Salmonella Streak Affecting Hundreds Deemed Single Occurrence
Patrons of the Pasha Mediterranean Grill in San Antonio had to stomach an unsavory outcome in their bid to obtain multiple occurrence limits in Travelers Cas. Ins. Co. of Am. v. Mediterranean Grill & Kabob Inc., 2020 WL 6536163 (W.D. Tex. Nov. 4, 2020). Between August 29 and September 1, 2018, nearly 200 cases of food poisoning from salmonella bacteria were reported after the patrons ate at Pasha. Hummus prepared at the restaurant was believed to be the source of the salmonella, although the specific cause—whether an ingredient, piece of equipment, or employee failure to follow hand washing procedures—was not conclusively identified. After Travelers settled claims with some of the claimants, the remaining claimants contended that Travelers’ aggregate limits should be available because there were multiple “occurrences” over the three-day outbreak.
The court sided with Travelers, holding that the outbreak constituted only a single occurrence. Surveying Texas case law, the court held that “only one cause” gave rise to Pasha’s liability, even if events such as preparing new batches of food or closing the restaurant at night interrupted or staggered the injuries from the cause. Id. at *2. Because the policy defined an “occurrence” to include “continuous or repeated exposure to the same general harmful conditions” and because there was no allegation or evidence that Pasha returned to preparing food safely before a second round of infections occurred, Pasha’s negligence caused “one uninterrupted chain of events.” Id. at *3. The court also rejected the patrons’ argument that the unknown source of the contamination should be construed as multiple occurrences, noting that all of the patrons alleged that Pasha’s manufacture or preparation of the food had made them sick. This fact distinguished the case from Maurice Pincoffs Co. v. St. Paul Fire & Marine Ins. Co., 447 F.2d 204 (5th Cir. 1971), in which the court found multiple occurrences in the insured’s sales of contaminated bird seed, because the insured in Pincoffs was merely the importer, not the manufacturer whose negligence was the cause of the contamination.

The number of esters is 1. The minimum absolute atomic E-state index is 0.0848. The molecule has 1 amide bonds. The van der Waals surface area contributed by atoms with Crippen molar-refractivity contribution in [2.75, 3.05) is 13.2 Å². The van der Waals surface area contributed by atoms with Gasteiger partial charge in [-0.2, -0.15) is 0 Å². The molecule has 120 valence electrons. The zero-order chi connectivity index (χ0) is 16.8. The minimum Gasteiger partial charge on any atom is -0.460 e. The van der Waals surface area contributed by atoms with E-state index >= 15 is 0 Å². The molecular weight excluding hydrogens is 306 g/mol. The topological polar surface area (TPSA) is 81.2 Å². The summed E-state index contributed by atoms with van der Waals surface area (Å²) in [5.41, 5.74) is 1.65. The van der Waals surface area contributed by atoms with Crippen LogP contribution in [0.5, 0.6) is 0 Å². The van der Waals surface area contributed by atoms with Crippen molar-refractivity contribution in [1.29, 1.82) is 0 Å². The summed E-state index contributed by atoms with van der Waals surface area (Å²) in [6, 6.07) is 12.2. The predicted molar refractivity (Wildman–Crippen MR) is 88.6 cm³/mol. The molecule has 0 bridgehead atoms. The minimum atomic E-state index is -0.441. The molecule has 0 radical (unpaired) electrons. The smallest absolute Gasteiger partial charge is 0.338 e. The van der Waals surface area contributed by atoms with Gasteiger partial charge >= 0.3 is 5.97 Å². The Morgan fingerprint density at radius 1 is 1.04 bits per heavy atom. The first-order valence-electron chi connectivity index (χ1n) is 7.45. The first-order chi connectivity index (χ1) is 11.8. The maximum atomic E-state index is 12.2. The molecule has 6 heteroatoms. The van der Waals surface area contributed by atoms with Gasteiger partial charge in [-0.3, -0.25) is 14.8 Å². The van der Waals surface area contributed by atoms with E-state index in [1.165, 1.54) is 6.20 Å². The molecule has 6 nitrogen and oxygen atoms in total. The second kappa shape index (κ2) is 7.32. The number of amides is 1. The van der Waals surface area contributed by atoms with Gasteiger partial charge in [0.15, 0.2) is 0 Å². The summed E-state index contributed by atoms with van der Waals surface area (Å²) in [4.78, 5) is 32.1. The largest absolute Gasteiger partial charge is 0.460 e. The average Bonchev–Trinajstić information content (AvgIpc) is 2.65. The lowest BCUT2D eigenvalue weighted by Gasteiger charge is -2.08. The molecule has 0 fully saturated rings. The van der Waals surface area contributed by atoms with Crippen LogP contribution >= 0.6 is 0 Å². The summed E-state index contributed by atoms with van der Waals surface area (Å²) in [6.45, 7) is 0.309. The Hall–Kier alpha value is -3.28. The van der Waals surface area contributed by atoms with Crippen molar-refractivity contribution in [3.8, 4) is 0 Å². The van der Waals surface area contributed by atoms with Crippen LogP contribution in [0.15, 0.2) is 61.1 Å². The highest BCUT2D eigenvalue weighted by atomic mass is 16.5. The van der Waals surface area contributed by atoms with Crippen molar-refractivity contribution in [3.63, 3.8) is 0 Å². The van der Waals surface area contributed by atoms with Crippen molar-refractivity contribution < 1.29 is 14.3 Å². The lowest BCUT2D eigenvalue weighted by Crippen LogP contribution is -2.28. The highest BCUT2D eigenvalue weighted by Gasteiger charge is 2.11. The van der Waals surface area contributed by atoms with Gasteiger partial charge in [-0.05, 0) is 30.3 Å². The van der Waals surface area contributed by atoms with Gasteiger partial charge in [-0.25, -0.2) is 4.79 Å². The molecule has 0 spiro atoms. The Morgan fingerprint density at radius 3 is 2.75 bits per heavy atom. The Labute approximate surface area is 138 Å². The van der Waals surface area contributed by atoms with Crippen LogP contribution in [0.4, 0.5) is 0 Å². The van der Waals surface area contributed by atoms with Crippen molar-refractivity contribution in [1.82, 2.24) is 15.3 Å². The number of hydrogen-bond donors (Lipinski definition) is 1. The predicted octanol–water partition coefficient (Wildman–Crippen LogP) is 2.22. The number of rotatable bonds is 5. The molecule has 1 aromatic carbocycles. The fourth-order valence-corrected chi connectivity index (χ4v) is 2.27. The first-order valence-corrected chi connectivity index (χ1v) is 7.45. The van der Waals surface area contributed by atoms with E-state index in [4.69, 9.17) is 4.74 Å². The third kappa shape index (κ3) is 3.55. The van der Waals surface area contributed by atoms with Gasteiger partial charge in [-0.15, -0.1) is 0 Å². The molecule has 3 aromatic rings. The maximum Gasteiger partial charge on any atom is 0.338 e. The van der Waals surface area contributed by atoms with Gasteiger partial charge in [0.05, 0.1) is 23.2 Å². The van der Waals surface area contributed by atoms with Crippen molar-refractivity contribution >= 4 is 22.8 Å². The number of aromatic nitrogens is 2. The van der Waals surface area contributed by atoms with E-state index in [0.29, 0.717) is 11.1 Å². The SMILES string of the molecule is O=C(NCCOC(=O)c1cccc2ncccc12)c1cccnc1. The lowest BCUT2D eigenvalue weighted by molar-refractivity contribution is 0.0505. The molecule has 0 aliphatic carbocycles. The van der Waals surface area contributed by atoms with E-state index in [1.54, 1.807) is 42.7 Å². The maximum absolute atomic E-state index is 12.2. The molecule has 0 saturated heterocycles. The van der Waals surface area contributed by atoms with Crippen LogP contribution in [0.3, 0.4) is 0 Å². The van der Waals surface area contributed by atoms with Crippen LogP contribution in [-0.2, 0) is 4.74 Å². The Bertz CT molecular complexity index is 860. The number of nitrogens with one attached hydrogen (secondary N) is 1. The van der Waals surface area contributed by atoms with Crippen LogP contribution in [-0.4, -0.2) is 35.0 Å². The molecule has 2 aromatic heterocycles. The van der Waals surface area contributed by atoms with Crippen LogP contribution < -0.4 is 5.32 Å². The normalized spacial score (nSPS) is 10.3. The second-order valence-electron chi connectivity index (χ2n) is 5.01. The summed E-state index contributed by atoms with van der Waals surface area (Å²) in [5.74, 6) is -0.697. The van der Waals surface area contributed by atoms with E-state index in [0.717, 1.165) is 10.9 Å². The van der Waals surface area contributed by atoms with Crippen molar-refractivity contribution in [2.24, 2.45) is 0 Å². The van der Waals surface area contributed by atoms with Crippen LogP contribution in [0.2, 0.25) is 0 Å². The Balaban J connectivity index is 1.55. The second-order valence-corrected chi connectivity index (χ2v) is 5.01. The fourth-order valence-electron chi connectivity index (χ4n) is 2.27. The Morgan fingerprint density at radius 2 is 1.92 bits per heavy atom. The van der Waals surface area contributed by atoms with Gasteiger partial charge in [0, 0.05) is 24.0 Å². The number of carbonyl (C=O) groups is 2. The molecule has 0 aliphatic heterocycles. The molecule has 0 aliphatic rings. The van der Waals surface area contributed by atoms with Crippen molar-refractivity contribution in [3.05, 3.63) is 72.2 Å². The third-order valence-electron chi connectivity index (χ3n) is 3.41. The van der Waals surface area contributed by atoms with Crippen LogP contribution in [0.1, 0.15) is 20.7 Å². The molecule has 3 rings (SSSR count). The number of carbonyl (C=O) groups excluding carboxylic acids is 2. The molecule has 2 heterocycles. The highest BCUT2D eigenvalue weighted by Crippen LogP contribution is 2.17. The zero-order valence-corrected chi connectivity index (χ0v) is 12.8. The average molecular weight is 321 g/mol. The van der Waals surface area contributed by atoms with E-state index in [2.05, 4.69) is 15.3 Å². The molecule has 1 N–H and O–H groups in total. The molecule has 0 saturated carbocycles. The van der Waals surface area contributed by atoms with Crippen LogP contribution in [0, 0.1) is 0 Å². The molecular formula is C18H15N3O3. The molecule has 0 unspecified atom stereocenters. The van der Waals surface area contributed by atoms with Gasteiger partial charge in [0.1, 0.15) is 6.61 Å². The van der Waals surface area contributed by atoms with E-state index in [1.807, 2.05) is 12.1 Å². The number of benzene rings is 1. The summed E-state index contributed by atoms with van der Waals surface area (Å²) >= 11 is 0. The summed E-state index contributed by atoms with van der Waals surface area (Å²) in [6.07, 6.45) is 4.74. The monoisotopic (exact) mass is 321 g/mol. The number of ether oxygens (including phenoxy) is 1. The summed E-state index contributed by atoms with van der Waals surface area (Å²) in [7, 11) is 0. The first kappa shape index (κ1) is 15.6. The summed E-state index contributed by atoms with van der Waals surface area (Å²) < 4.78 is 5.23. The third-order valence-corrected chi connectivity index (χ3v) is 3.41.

Takeaways: Determining the number of occurrences can be tricky—the insured’s precise role in connection with the alleged negligence, intervening causes, and the amount of time between injuries or events are all factors that may influence the determination. This opinion from the Western District provides a useful framework for analyzing this complicated but common issue.